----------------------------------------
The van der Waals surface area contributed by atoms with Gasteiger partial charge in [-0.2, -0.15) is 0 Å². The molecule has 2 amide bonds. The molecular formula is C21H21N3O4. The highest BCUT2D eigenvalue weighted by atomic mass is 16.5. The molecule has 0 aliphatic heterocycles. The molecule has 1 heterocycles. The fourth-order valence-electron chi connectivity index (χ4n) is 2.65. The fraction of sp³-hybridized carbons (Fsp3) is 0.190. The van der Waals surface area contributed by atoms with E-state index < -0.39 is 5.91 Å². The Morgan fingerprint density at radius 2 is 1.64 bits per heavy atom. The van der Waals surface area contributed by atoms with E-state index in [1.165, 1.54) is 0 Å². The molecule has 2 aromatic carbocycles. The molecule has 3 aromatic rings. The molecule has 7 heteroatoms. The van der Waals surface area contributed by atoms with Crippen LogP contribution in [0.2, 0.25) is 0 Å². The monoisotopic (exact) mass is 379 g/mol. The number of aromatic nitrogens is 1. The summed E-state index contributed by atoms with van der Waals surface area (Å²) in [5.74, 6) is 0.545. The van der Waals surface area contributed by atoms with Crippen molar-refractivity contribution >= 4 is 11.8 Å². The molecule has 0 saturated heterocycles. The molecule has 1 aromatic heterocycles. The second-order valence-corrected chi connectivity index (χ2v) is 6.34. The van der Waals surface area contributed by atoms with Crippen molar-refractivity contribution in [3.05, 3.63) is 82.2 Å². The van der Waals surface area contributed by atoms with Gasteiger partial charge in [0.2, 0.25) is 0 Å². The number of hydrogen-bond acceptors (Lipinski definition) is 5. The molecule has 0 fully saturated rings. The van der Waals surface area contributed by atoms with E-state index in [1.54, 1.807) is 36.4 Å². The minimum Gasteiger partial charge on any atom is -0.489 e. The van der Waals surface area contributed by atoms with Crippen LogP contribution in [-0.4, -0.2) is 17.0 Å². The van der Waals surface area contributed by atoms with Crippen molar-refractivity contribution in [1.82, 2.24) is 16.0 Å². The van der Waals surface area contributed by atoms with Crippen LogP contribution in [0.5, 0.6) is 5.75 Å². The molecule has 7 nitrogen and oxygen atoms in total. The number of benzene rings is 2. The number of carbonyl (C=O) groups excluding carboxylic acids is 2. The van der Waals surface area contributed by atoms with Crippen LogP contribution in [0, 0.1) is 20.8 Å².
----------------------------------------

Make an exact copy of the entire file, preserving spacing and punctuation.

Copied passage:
The van der Waals surface area contributed by atoms with Gasteiger partial charge in [-0.2, -0.15) is 0 Å². The molecule has 2 amide bonds. The molecular formula is C21H21N3O4. The highest BCUT2D eigenvalue weighted by atomic mass is 16.5. The molecule has 0 aliphatic heterocycles. The molecule has 1 heterocycles. The fourth-order valence-electron chi connectivity index (χ4n) is 2.65. The fraction of sp³-hybridized carbons (Fsp3) is 0.190. The van der Waals surface area contributed by atoms with E-state index < -0.39 is 5.91 Å². The Morgan fingerprint density at radius 2 is 1.64 bits per heavy atom. The van der Waals surface area contributed by atoms with E-state index in [1.165, 1.54) is 0 Å². The molecule has 2 aromatic carbocycles. The molecule has 3 aromatic rings. The molecule has 7 heteroatoms. The van der Waals surface area contributed by atoms with Crippen LogP contribution in [0.2, 0.25) is 0 Å². The monoisotopic (exact) mass is 379 g/mol. The number of aromatic nitrogens is 1. The summed E-state index contributed by atoms with van der Waals surface area (Å²) in [5.74, 6) is 0.545. The van der Waals surface area contributed by atoms with Crippen molar-refractivity contribution >= 4 is 11.8 Å². The molecule has 0 saturated heterocycles. The molecule has 1 aromatic heterocycles. The second-order valence-corrected chi connectivity index (χ2v) is 6.34. The van der Waals surface area contributed by atoms with Crippen molar-refractivity contribution in [3.05, 3.63) is 82.2 Å². The van der Waals surface area contributed by atoms with Gasteiger partial charge in [0.2, 0.25) is 0 Å². The number of hydrogen-bond acceptors (Lipinski definition) is 5. The molecule has 0 fully saturated rings. The van der Waals surface area contributed by atoms with E-state index in [1.54, 1.807) is 36.4 Å². The minimum Gasteiger partial charge on any atom is -0.489 e. The van der Waals surface area contributed by atoms with Crippen LogP contribution in [-0.4, -0.2) is 17.0 Å². The van der Waals surface area contributed by atoms with Crippen molar-refractivity contribution in [1.82, 2.24) is 16.0 Å². The van der Waals surface area contributed by atoms with Crippen LogP contribution in [0.5, 0.6) is 5.75 Å². The molecule has 7 nitrogen and oxygen atoms in total. The number of benzene rings is 2. The number of carbonyl (C=O) groups excluding carboxylic acids is 2. The van der Waals surface area contributed by atoms with Crippen LogP contribution in [0, 0.1) is 20.8 Å².